Disability and the Spring Birds

There is no easy way to describe birds though poets have tried throughout human history. The essential reason that birds cannot be described is that we see them always as metaphors, which is a problem if what you want is the art of the bird, the essence of birdness. So we write of the bird as spirit. Even our tribal ancestors did so. A famous Ojibway poem describes feeling sorry for oneself—until the narrator announces that all the while he is being carried across the sky on great wings. We understand the bird as a symbolic coefficient of mind and wish. But Lord help you if you try to put one in words.

I was in mind of this early today when walking with my guide dog Nira, and owing to recent eye surgeries, I was able to discern a very large, startled goose corkscrew into the air from its hiding place beneath a foot bridge. All feathers and ligatures, muscle memory and atavistic spasms it was. The bird was alive and ungainly and improbable and offered the only kind of beauty I am attracted to. And of course the bird had been asleep and then it was alive like a sentient bee hive. And because I was walking and properly meditative I saw that my blindness and the bird’s unlikeliness as a figure for poetry were in fact the same thing. Poets can only write about the occasion of the bird. Even good poets must imagine a mise en scene wherein the bird is oddly remarkable, which is to say that they don’t write about the birds at all. Here is a poem by Wendell Berry that illustrates what I’m observing:




A sparrow is

His hunger organized.

Filled, he flies

Before he knows he’s going to.

And he dies by the same movement: filled

With himself, he goes

by the eye-quick

reflex of his flesh

out of sight,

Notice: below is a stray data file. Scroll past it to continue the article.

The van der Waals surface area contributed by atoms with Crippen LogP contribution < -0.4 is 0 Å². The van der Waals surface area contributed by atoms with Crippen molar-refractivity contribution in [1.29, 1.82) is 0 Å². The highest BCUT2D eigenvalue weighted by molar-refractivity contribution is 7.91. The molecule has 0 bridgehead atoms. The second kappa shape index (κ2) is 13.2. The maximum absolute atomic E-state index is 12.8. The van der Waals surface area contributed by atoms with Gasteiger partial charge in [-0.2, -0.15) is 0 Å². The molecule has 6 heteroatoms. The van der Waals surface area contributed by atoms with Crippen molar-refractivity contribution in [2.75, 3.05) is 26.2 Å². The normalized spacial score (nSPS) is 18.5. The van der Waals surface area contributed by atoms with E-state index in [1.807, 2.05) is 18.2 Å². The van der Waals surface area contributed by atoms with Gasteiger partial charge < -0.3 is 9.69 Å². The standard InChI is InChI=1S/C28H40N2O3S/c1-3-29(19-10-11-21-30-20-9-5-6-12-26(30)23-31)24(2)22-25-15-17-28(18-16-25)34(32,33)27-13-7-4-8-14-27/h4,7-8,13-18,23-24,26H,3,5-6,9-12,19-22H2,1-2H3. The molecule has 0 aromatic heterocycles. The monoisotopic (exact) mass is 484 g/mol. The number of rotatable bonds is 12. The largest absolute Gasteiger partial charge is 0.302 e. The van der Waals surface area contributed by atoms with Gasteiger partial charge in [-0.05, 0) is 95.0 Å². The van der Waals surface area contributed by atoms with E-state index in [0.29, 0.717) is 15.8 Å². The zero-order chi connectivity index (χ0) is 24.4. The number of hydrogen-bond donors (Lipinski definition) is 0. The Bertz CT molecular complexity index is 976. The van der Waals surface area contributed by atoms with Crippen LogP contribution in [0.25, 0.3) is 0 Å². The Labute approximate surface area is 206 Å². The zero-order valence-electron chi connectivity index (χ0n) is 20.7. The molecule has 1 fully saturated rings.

leaving his perfect

absence without a thought.


Aha! You see my point of course. Birds are no more describable than the other imponderables which are instinctual, mysterious, accidental, risky, beyond the scope of will. In point of fact Wendell Berry’s terrific little poem about the sparrow is an accurate narrative of disabling dislocations—“eye quick”; “reflex of his flesh”; inchoate as vanishing itself.

All this because of a goose under a bridge, early morning in Iowa City.

Meantime one can only narrate disabilities by what they are as glimpses, like shadows flying through the trees.



0 thoughts on “Disability and the Spring Birds

  1. Effortless 3-dimensional movement just seems so nifty. When humans look at birds, we’re all quite disabled. Imagine sitting on a wire above Fatburger with all of your friends and family. We all take off, fly together in a large circle over Vermont & Hollywood Boulevards over the car wash, over the Starbucks, over the bank, over all the taxis and the buses and the trash. When we land back on the wire, two different pigeons are perched next to you now. You chat for a while or argue, and then everybody takes off again, flies in the same circle, lands, two new birds — just like shuffling cards — pretty much all day long. Can’t be too bad a life.


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